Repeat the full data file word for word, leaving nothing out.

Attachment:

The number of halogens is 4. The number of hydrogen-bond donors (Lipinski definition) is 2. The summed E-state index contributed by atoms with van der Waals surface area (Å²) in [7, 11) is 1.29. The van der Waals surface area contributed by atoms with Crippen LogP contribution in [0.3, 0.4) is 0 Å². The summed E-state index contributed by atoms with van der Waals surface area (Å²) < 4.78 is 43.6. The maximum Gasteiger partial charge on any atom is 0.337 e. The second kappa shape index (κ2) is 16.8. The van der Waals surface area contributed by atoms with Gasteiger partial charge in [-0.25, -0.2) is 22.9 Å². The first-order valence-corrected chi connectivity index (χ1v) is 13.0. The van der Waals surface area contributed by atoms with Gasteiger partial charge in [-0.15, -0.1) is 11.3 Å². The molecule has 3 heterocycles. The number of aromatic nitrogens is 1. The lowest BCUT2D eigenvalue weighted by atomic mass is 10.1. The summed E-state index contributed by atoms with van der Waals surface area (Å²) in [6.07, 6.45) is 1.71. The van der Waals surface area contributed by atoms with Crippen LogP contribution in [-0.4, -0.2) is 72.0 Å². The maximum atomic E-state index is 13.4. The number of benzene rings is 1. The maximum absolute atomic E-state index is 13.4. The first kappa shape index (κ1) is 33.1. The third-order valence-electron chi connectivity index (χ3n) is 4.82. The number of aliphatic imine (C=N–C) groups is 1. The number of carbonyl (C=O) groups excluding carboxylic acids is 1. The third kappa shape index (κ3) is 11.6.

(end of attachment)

The number of halogens is 4. The number of hydrogen-bond donors (Lipinski definition) is 2. The summed E-state index contributed by atoms with van der Waals surface area (Å²) in [7, 11) is 1.29. The van der Waals surface area contributed by atoms with Crippen LogP contribution in [0.3, 0.4) is 0 Å². The summed E-state index contributed by atoms with van der Waals surface area (Å²) < 4.78 is 43.6. The maximum Gasteiger partial charge on any atom is 0.337 e. The second kappa shape index (κ2) is 16.8. The van der Waals surface area contributed by atoms with Gasteiger partial charge in [-0.25, -0.2) is 22.9 Å². The first-order valence-corrected chi connectivity index (χ1v) is 13.0. The van der Waals surface area contributed by atoms with Gasteiger partial charge in [-0.15, -0.1) is 11.3 Å². The molecule has 3 heterocycles. The number of aromatic nitrogens is 1. The lowest BCUT2D eigenvalue weighted by atomic mass is 10.1. The summed E-state index contributed by atoms with van der Waals surface area (Å²) in [6.07, 6.45) is 1.71. The van der Waals surface area contributed by atoms with Crippen LogP contribution in [-0.4, -0.2) is 72.0 Å². The maximum atomic E-state index is 13.4. The number of benzene rings is 1. The maximum absolute atomic E-state index is 13.4. The first kappa shape index (κ1) is 33.1. The third-order valence-electron chi connectivity index (χ3n) is 4.82. The number of aliphatic imine (C=N–C) groups is 1. The number of carbonyl (C=O) groups excluding carboxylic acids is 1. The third kappa shape index (κ3) is 11.6.